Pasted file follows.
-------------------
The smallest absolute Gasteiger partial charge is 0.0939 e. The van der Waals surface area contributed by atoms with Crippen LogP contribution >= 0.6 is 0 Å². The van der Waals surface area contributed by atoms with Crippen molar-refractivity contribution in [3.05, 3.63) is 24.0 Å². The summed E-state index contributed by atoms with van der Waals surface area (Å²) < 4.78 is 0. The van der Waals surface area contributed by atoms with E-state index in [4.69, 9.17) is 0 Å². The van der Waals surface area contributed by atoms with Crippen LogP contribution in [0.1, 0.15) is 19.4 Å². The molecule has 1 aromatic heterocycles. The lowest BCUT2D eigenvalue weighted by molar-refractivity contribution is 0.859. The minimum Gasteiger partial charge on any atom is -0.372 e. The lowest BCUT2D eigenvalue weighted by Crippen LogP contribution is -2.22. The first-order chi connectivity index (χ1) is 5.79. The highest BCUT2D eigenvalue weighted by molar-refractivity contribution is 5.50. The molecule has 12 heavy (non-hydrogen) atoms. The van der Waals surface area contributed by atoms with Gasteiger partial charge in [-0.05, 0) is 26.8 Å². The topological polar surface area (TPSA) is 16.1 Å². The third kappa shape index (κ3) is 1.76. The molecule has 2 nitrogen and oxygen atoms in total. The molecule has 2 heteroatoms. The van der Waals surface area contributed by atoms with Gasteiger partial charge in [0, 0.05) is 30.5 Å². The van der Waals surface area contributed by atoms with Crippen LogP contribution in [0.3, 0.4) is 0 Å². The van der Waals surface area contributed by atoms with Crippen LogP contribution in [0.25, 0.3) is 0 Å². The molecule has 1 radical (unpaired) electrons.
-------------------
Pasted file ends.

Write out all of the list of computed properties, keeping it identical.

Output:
The smallest absolute Gasteiger partial charge is 0.0939 e. The van der Waals surface area contributed by atoms with Crippen LogP contribution >= 0.6 is 0 Å². The van der Waals surface area contributed by atoms with Crippen molar-refractivity contribution in [3.05, 3.63) is 24.0 Å². The summed E-state index contributed by atoms with van der Waals surface area (Å²) < 4.78 is 0. The van der Waals surface area contributed by atoms with E-state index in [4.69, 9.17) is 0 Å². The van der Waals surface area contributed by atoms with Crippen LogP contribution in [0.1, 0.15) is 19.4 Å². The molecule has 1 aromatic heterocycles. The lowest BCUT2D eigenvalue weighted by molar-refractivity contribution is 0.859. The minimum Gasteiger partial charge on any atom is -0.372 e. The lowest BCUT2D eigenvalue weighted by Crippen LogP contribution is -2.22. The first-order chi connectivity index (χ1) is 5.79. The highest BCUT2D eigenvalue weighted by molar-refractivity contribution is 5.50. The molecule has 12 heavy (non-hydrogen) atoms. The van der Waals surface area contributed by atoms with Gasteiger partial charge in [-0.05, 0) is 26.8 Å². The topological polar surface area (TPSA) is 16.1 Å². The third kappa shape index (κ3) is 1.76. The molecule has 2 nitrogen and oxygen atoms in total. The molecule has 2 heteroatoms. The van der Waals surface area contributed by atoms with Gasteiger partial charge in [0, 0.05) is 30.5 Å². The van der Waals surface area contributed by atoms with Crippen LogP contribution in [0.3, 0.4) is 0 Å². The van der Waals surface area contributed by atoms with Crippen LogP contribution in [0.25, 0.3) is 0 Å². The molecule has 1 radical (unpaired) electrons.